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realpolitik at the bmfa

Post #343 • August 11, 2004, 6:52 AM • 1 Comment

Remember that flap about the Monets from the Boston MFA going to Las Vegas? After hemming and hawing about it I decided that no real harm had been done and that the Association of Art Museum Directors guidelines were too vague to stand up to bad faith. Well, recently it all hit the fan. Jason Edward Kaufman for the Art Newspaper: Casino loan earns Boston unwelcome attention: The Boston Museum of Fine Arts is being challenged for renting 21 Monets to a casino gallery in Las Vegas.

The AAMD is concerned that commercial initiatives such as this could jeopardise the not-for-profit status of museums in the US and the directors' organisation is now moving towards self-reform before tax-hungry legislators target museums and end their tax-exempt status. The AAMD guidelines stipulate that "In any decision about a proposed loan from the collection, the intellectual merit and educational benefits, as well as the protection of the work of art, must be the primary considerations, rather than possible financial gain." The MFA Monet exhibition was conceived by PaceWildenstein president Marc Glimcher, whose wife Andrea Bundonis heads Paperball, and the gallery wrote and produced all of the exhibition materials, with MFA approval.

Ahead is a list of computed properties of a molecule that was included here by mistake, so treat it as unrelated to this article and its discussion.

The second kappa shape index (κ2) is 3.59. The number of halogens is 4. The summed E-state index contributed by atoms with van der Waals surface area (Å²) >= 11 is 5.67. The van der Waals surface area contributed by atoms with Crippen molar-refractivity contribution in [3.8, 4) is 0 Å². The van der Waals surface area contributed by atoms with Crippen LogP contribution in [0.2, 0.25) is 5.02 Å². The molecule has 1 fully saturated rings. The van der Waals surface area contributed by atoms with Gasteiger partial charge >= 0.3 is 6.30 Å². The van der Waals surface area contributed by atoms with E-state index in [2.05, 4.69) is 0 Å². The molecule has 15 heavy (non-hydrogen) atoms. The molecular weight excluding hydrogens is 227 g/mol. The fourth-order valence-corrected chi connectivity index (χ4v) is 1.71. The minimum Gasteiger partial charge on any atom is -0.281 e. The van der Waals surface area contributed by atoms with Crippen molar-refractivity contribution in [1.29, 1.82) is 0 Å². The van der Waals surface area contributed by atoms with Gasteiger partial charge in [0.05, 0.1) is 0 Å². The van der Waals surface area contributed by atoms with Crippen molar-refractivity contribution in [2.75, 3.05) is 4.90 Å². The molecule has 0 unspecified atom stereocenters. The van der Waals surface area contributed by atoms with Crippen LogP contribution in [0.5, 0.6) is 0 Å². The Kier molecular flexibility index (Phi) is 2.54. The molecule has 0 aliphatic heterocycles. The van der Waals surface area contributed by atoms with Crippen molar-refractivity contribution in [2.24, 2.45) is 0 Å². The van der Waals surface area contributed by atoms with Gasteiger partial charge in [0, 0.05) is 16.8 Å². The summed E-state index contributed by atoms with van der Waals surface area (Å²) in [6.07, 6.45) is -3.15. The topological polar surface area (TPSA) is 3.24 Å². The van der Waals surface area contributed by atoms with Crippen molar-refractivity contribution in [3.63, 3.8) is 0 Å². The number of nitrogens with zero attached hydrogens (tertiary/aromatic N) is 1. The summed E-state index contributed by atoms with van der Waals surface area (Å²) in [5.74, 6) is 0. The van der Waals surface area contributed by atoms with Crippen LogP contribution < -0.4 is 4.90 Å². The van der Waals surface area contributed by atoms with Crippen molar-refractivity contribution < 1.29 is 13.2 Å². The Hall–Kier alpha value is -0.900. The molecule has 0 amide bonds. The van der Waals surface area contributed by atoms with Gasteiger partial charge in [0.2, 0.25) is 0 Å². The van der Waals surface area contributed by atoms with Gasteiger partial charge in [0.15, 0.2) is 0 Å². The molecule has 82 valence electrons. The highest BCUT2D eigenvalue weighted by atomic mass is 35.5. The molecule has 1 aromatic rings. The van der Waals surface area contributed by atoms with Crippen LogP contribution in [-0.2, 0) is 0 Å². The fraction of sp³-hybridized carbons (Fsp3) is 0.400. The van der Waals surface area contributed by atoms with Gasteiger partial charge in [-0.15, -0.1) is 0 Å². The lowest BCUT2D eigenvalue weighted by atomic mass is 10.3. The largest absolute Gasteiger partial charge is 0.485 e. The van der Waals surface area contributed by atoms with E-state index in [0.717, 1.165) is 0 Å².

It's a game of brinksmanship - see how much free-marketeering you can get away with before the government decides that you're violating the interests of the people. There's got to be a better way.




August 11, 2004, 8:38 PM

This whole business smelled bad from the word go, and the BMFA should have known better, but as one Roman emperor retorted when people complained about a tax on latrines, "Pecunia non olet" (money has no smell).



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